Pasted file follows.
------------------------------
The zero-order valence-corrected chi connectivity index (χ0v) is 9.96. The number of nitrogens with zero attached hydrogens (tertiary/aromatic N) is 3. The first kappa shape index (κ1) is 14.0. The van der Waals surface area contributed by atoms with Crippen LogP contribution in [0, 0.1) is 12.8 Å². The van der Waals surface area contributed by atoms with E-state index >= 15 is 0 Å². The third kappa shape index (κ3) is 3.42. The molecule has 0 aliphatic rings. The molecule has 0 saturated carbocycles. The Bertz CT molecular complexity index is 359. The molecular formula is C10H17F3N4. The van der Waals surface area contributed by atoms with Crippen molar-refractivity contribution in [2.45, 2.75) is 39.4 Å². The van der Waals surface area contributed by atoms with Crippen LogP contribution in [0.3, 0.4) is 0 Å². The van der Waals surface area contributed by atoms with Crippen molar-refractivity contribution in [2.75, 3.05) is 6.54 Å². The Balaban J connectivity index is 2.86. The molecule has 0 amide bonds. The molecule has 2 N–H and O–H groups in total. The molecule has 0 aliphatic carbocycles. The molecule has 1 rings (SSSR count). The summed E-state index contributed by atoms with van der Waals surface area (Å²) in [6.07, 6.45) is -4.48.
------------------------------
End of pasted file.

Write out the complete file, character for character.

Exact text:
The zero-order valence-corrected chi connectivity index (χ0v) is 9.96. The number of nitrogens with zero attached hydrogens (tertiary/aromatic N) is 3. The first kappa shape index (κ1) is 14.0. The van der Waals surface area contributed by atoms with Crippen LogP contribution in [0, 0.1) is 12.8 Å². The van der Waals surface area contributed by atoms with E-state index >= 15 is 0 Å². The third kappa shape index (κ3) is 3.42. The molecule has 0 aliphatic rings. The molecule has 0 saturated carbocycles. The Bertz CT molecular complexity index is 359. The molecular formula is C10H17F3N4. The van der Waals surface area contributed by atoms with Crippen molar-refractivity contribution in [2.45, 2.75) is 39.4 Å². The van der Waals surface area contributed by atoms with Crippen LogP contribution in [0.3, 0.4) is 0 Å². The van der Waals surface area contributed by atoms with Crippen molar-refractivity contribution in [2.75, 3.05) is 6.54 Å². The Balaban J connectivity index is 2.86. The molecule has 0 amide bonds. The molecule has 2 N–H and O–H groups in total. The molecule has 0 aliphatic carbocycles. The molecule has 1 rings (SSSR count). The summed E-state index contributed by atoms with van der Waals surface area (Å²) in [6.07, 6.45) is -4.48.